Drowning in Debt? 3 Steps to Get Rid of it for Good!

Do you need your debt under control? You can manage your debt, even during a recession, by remaining consistent. Then keep it going with this dividend stock!

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If you’re looking to get rid of debt in 2023, you may think you’ve chosen the worst time to do it. After all, this year, we’re supposed to enter a recession. And how are you supposed to pay off debt with interest rates and inflation up?

Well, there is certainly a way. Not only that, but Canadians can make money as well! All it takes is consistency when it comes to your plan. So, let’s get to it.

Step #1: Go over your budget … again

You may have a budget already, but I sincerely think that you should go over that budget again. There are a few reasons. First off, it’s important to go over your budget at least once a year to see what’s changed. Perhaps you had a child. Maybe you got a new car. You might have moved. Or inflation has simply taken a hit on your finances.

Whatever the reason, right now is a great time to go over the last three months and see how your cash flow has changed. From there, see what’s going to work in your new budget and what won’t.

Step #2: Cut back!

This is certainly easier said than done, but if you are serious about getting rid of debt, you need a plan. That plan definitely involves cutting back on things you don’t need. This doesn’t mean you need to completely stop eating out, but perhaps it means changing things up.

For example. My husband and I liked to order in food from time to time. Right now, we’re trying to get a hold on our finances. So, we’ve changed from ordering in and doing pick-up instead. This alone can save us about $20 per order from delivery and service fees!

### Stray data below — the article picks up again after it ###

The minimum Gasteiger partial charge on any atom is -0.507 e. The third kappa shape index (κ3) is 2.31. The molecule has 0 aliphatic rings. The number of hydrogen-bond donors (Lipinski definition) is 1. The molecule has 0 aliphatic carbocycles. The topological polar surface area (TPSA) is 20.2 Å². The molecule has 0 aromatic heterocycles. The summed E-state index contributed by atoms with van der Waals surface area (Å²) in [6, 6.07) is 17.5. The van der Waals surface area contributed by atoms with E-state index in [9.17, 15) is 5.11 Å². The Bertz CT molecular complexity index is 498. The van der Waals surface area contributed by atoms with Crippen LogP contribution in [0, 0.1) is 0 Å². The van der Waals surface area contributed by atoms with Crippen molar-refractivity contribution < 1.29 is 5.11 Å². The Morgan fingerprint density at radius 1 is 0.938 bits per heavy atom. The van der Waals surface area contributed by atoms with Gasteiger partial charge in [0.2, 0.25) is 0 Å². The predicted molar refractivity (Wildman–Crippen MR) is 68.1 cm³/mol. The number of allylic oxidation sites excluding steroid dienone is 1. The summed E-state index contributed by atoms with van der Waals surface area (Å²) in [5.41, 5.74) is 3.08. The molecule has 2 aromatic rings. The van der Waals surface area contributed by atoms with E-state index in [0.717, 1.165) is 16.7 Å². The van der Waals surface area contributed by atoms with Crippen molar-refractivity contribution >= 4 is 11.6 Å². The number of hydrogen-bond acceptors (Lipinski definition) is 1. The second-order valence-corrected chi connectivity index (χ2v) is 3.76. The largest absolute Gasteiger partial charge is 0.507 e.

If you really need to get a handle, another option is to also go on a spending freeze. It’s no fun, but this can suddenly create a huge influx of cash when it comes to anything that’s considered unnecessary. Have you been eating out for lunch? Pack one instead. Do you pick up a coffee in the morning? Take one from home. Everything adds up, so be strict!

Step #3: Create passive income

Another way to cut back on your debt then is to create passive income. I actually don’t necessarily mean investing yet, in this case. Instead, find something you have and use it to your advantage.

This might be a passion project you can sell. It could be renting out a storage unit in your apartment or a parking space. It could even also be renting out things like toys! If you have an inflatable slide or something fun, for example, you could rent that out for hundreds each weekend!

Once you have all this going for you, the key afterwards is to remain consistent. Create a list of your debts from highest interest rate to lowest and put aside cash every single paycheque towards your debts. They’ll soon be paid off in no time.

Keep it going!

Now that you’ve got extra cash coming in, keep it going! Now, I’m talking about investing. Turn that cash into more cash and create an emergency fund, so you never have to worry about debt overtaking your life again. A great option right now that should remain stable, even during downturns, is Nutrien (TSX:NTR).

Nutrien stock provides crop nutrients around the world, which will continue to be essential, no matter what the market does. What’s more, Nutrien stock is merging the fractured industry through acquisitions and expanding through its e-commerce arm.

Finally, you can create passive income from Nutrien stock for a steal. It offers a 2.65% dividend yield and trades at just 5.38 times earnings. So, keep that passive income flowing and get your debt under control today.

This article represents the opinion of the writer, who may disagree with the “official” recommendation position of a Motley Fool premium service or advisor. We’re Motley! Questioning an investing thesis — even one of our own — helps us all think critically about investing and make decisions that help us become smarter, happier, and richer, so we sometimes publish articles that may not be in line with recommendations, rankings or other content.

Fool contributor Amy Legate-Wolfe has no position in any of the stocks mentioned. The Motley Fool recommends Nutrien. The Motley Fool has a disclosure policy.

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